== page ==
Extracts from The Diaries of 'Professor' Cornelius Crane

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July 28th, 1969

I’m in serious trouble. I’ve been found out. I may have to burn this diary and all the loose notes before they take me away.

Ironically it was the uncomfortable curiosity of a large child that has undone me.

I was reading on the small camping stretcher that’s been assembled for me in Claudia’s room when I heard Hannah’s lamenting.

“No! No! No! Nooo!”

This was the first time that her wailing had produced discernible speech. I rushed into my bedroom and she stared at me in a peculiar angry manner, as if I was a stranger bursting into her own bedroom. “What’s wrong?” I asked frantically.

She scrunched up her face and declared, “It was you!”


“You killed Poppa!”


“You put all those bees into the baking powder tin!”

“What? What are you talking about?”

“I couldn’t sleep properly because there was something hard in your mattress.” She held out the thick, hard-covered notebook towards me. “I found this.” I felt the blood drain from my face. She added. “I read the last stuff you wrote. I know it was you.”

I suddenly felt angry; the blood returning swiftly to my enraged visage. “That’s my private stuff! You had no right to scratch through there.” I grabbed the notebook out of her outstretched hand. “How dare you? Have you no respect for other people’s privacy?”

She was suddenly terrified of me. She pulled her knees up against her chest and stared over the top of them. “I knew you didn’t like my Poppa, but I would never have imagined that you could ever have done…”She paused.

“What? You’re crazy! Why would I want to kill him? You haven’t been acting or thinking rationally since your father’s death.”

“You killed him! You did! You did! You did! I read it! You killed him. I’m gonna tell everyone it was you!” She started wailing loudly, “You thought you were clever with your twenty year-old brain, but now I know the truth!”

I held up the notebook. “This is just a silly story I’ve been writing, okay? It doesn’t mean anything!”

“You’re fibbing! I’m gonna tell everyone!”

My mother had suddenly appeared in the doorway. “What’s going on here?”

I quickly said, “Hannah’s been scratching through my stuff!”

Hannah said, “That’s a fib! The bed was a bit uncomfortable so I just…”

I interrupted. “She has been going through all my stuff? I can see it.”

“I have not! That’s a big fib!”

“Oh, yeah? Then why is my…”

My mother interrupted sternly. “Connie?”

“Yes, ma?”

“Get to the kitchen!”

“But, ma?”

“I’m not gonna talk again! Go!”

“Yes, ma.”


“Alright, I’m going.”

My mother reached the kitchen ten seconds after me. She was fuming mad!

“What’s wrong with you? I thought a son of mine would know better. Her father’s just died; her mothers in police custody – and you upset her even more with your petty squabbling!”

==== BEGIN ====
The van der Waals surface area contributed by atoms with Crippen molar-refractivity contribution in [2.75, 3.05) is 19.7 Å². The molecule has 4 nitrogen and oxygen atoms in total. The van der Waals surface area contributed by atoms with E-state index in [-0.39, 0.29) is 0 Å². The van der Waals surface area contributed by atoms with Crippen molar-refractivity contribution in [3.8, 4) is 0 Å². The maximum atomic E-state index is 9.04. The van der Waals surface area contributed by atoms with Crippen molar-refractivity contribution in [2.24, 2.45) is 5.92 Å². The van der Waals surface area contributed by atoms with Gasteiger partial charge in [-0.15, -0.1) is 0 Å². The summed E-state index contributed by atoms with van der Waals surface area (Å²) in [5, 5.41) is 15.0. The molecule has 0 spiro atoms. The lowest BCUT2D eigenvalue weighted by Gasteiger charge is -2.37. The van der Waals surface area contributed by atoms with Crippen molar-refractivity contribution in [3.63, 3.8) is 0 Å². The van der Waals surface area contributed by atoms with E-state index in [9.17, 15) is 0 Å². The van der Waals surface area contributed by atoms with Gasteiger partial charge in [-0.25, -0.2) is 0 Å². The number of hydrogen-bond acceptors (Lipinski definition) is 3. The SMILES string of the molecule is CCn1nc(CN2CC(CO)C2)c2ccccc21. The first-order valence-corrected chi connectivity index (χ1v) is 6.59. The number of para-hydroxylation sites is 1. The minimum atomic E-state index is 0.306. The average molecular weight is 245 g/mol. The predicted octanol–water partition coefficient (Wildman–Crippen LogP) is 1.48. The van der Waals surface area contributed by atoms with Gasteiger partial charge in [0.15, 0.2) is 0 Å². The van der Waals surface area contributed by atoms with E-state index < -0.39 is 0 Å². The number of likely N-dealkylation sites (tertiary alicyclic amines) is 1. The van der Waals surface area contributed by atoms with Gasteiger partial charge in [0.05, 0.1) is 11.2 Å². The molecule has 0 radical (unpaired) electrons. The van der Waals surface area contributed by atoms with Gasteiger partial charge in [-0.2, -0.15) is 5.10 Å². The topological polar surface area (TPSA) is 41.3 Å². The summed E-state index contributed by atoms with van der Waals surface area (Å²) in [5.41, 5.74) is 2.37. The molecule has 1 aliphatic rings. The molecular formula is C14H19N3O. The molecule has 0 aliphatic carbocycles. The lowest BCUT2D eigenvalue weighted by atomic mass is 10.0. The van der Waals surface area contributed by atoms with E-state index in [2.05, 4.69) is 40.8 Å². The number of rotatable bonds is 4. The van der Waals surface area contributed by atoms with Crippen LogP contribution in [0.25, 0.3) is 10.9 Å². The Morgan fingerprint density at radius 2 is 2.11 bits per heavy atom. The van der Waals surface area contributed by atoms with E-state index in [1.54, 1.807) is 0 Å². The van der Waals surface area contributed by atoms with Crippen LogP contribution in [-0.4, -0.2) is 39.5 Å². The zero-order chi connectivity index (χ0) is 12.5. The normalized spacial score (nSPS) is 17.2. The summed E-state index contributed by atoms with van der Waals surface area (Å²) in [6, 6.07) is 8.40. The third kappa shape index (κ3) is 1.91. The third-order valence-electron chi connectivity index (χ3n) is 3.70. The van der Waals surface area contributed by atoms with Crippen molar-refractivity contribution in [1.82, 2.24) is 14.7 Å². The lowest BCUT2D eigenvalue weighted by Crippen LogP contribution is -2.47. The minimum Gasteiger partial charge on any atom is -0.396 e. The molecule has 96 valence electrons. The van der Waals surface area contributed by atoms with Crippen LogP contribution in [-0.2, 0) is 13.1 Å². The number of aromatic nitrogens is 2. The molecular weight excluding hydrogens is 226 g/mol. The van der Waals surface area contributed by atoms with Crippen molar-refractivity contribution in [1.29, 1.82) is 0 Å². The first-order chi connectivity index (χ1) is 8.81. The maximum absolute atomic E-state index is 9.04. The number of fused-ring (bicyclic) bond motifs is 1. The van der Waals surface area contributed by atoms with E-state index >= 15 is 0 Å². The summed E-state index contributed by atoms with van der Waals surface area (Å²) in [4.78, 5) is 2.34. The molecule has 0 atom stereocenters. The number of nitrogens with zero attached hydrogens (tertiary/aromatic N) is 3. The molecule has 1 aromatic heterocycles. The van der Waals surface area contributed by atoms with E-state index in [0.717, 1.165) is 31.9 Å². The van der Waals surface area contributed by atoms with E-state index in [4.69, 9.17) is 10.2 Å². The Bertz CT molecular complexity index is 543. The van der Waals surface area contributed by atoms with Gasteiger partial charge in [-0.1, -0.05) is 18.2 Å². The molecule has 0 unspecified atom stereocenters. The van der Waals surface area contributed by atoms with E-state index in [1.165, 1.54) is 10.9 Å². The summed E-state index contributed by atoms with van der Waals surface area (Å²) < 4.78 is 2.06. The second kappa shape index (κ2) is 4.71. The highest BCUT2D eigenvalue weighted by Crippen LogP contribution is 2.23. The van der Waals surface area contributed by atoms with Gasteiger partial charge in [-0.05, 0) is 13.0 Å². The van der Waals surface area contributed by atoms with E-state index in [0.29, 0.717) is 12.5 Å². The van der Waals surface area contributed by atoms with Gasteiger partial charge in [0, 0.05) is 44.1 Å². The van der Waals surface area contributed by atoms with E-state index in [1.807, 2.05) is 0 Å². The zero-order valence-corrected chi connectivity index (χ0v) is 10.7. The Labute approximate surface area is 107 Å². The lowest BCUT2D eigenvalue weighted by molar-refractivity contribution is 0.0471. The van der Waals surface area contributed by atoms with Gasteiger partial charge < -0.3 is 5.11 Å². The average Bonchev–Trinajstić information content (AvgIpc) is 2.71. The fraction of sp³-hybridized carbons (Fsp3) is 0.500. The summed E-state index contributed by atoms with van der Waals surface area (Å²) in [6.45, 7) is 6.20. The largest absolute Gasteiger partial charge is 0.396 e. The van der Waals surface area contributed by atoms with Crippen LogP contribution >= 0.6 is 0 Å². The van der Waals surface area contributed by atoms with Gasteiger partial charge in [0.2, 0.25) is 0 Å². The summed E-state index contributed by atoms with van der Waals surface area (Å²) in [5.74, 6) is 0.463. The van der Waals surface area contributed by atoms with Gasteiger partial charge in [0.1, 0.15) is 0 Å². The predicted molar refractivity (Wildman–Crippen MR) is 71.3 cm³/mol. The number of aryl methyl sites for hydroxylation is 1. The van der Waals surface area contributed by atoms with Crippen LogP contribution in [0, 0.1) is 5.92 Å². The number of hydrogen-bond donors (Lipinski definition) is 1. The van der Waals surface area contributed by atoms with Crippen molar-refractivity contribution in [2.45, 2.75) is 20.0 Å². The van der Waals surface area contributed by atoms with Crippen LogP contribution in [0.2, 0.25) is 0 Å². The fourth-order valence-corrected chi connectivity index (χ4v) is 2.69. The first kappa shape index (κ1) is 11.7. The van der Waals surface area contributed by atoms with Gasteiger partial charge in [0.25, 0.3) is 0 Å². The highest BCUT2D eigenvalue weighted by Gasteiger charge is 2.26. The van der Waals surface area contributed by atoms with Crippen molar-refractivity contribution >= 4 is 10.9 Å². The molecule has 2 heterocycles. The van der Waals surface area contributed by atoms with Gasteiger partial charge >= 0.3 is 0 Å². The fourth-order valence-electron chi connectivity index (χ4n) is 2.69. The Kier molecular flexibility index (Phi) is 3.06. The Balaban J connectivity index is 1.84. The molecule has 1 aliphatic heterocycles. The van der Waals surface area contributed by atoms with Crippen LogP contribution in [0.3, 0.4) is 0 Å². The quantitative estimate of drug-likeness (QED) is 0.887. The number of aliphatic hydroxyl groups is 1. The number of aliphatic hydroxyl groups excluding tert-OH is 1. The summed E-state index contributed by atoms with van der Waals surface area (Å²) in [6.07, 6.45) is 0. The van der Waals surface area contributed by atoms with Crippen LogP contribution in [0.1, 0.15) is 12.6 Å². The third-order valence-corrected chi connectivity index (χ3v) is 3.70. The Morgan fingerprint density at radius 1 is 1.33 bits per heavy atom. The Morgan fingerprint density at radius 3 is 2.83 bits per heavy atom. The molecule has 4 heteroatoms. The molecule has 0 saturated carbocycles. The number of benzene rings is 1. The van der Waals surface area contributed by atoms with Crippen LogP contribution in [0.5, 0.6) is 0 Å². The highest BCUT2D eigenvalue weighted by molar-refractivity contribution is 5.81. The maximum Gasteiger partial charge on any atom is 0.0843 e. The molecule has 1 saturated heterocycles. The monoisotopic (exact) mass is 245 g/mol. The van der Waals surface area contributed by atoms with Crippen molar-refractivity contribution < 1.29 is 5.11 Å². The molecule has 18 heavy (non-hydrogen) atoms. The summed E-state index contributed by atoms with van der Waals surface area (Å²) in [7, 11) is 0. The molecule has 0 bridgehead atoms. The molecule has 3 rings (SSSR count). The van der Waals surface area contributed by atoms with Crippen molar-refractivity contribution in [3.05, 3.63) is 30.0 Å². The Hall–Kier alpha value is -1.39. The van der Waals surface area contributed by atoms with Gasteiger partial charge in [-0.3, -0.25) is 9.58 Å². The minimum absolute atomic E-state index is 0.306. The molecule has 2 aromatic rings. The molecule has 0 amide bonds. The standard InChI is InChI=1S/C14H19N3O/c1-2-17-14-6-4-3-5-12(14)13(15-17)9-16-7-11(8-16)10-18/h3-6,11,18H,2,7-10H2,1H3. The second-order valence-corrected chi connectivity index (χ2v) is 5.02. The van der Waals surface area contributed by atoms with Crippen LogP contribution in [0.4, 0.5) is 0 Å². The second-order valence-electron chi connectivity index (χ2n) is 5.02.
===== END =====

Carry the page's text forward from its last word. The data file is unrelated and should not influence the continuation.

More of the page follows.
“Sorry, ma.”

“Have you no heart? I told you the problem would be sorted out shortly. You’ll have your own bedroom to yourself again soon. Okay?”

“Okay, ma. Sorry, ma.”

“Don’t tell me, ‘Sorry.’ Tell it to Hannah. The poor child’s in a terrible state as it is.”

“Okay, ma.”

“She’s more than twice your age, so you show her some respect, you hear?”

“Yes, ma.”

“Just because she’s a bit slow doesn’t give you the right to talk to her like that. Don’t think you’re better than other people because you go to a special class at school.”
“No, ma.”

“God has given you a gift. You be sure to use that gift properly!”

“Yes, ma.”

“Off you go then. And I don’t want to hear you two fighting again – ever!”

“Yes, ma.”

When I returned to the room, Hannah had done some scratching through my stuff. She had removed my can of candy from my bookshelf and opened it.

She pushed the baking powder container under my nose. “These were my father’s favorite candies. You can’t buy them here. He used to get them special all the way from Belgium.” She sat on the bed and started to sob bitterly. “Why, Connie? Why? My Poppa never did you any harm?”

My mother appeared in the doorway again, so I quickly said, “I’m sorry, Hannah. I never meant to hurt you. I’m terribly, terribly sorry.” Mother smiled at me and nodded. Then she was gone again.

Hannah stared intently at me. “It was also you, the foul-mouthed kid, that Mr. Fry was talking about? Wasn’t it?”

“No…yes. Yes, I was hoping to surprise you. I wanted to make you happy. Can’t you see that? Can’t you understand that I never meant you any harm?”

I sat down next to her and put my hand on her arm. She pushed it away and looked at me with malice in her eyes. “I hate you! Get away from me!” Then she quickly put a hand over her mouth. “I’m sorry, I ain’t never said that to anybody’s face ever.” She shook her head and started crying again. “It’s my fault! It’s all my fault. I should never have told you about Poppa’s allergies. I would never have thought it possible of you to do something like that. But you did. And now he’s gone. He’s gone and it’s all because of me. I’m not slow, I’m stupid! Stupid…stupid…stupid Hannah.”

“Stop that! And stop blaming yourself. I knew about your father’s allergies long before you told me.”

“You’re just saying that to make me feel better! Please go away!”

“It’s the truth!”


“You must believe me! I…”


Her voice had gotten uncomfortably loud. Fearing another reprimand from my mother, I made a hasty exit.

It was terribly foolish of me not to realize that Hannah’s larger, heavier frame would reveal my secret hiding place – especially since I was now writing my memoirs in a large, thick, hard-covered notebook.

Although the camping stretcher in Claudia’s room is very comfortable, I doubt that I will be getting much, if any, sleep tonight.

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